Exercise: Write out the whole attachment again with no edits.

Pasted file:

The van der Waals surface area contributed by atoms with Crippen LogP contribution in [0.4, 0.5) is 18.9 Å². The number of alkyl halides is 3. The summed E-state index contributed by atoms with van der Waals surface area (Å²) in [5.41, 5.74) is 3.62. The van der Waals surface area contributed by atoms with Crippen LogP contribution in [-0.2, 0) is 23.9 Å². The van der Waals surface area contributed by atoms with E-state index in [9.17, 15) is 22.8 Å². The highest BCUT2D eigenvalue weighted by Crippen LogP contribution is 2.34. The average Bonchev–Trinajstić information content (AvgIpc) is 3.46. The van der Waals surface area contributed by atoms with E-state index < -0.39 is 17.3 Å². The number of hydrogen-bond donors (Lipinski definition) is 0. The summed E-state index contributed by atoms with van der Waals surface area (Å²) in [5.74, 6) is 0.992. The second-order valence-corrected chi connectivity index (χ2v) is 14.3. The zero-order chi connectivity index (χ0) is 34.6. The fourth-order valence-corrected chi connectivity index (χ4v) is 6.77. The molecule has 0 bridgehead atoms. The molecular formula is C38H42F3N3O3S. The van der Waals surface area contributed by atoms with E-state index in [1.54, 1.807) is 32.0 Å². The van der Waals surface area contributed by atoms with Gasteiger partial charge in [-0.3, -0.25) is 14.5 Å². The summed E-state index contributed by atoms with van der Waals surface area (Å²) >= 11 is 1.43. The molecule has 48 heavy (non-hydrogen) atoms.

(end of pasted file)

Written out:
The van der Waals surface area contributed by atoms with Crippen LogP contribution in [0.4, 0.5) is 18.9 Å². The number of alkyl halides is 3. The summed E-state index contributed by atoms with van der Waals surface area (Å²) in [5.41, 5.74) is 3.62. The van der Waals surface area contributed by atoms with Crippen LogP contribution in [-0.2, 0) is 23.9 Å². The van der Waals surface area contributed by atoms with E-state index in [9.17, 15) is 22.8 Å². The highest BCUT2D eigenvalue weighted by Crippen LogP contribution is 2.34. The average Bonchev–Trinajstić information content (AvgIpc) is 3.46. The van der Waals surface area contributed by atoms with E-state index < -0.39 is 17.3 Å². The number of hydrogen-bond donors (Lipinski definition) is 0. The summed E-state index contributed by atoms with van der Waals surface area (Å²) in [5.74, 6) is 0.992. The second-order valence-corrected chi connectivity index (χ2v) is 14.3. The zero-order chi connectivity index (χ0) is 34.6. The fourth-order valence-corrected chi connectivity index (χ4v) is 6.77. The molecule has 0 bridgehead atoms. The molecular formula is C38H42F3N3O3S. The van der Waals surface area contributed by atoms with E-state index in [1.54, 1.807) is 32.0 Å². The van der Waals surface area contributed by atoms with Gasteiger partial charge in [-0.3, -0.25) is 14.5 Å². The summed E-state index contributed by atoms with van der Waals surface area (Å²) >= 11 is 1.43. The molecule has 48 heavy (non-hydrogen) atoms.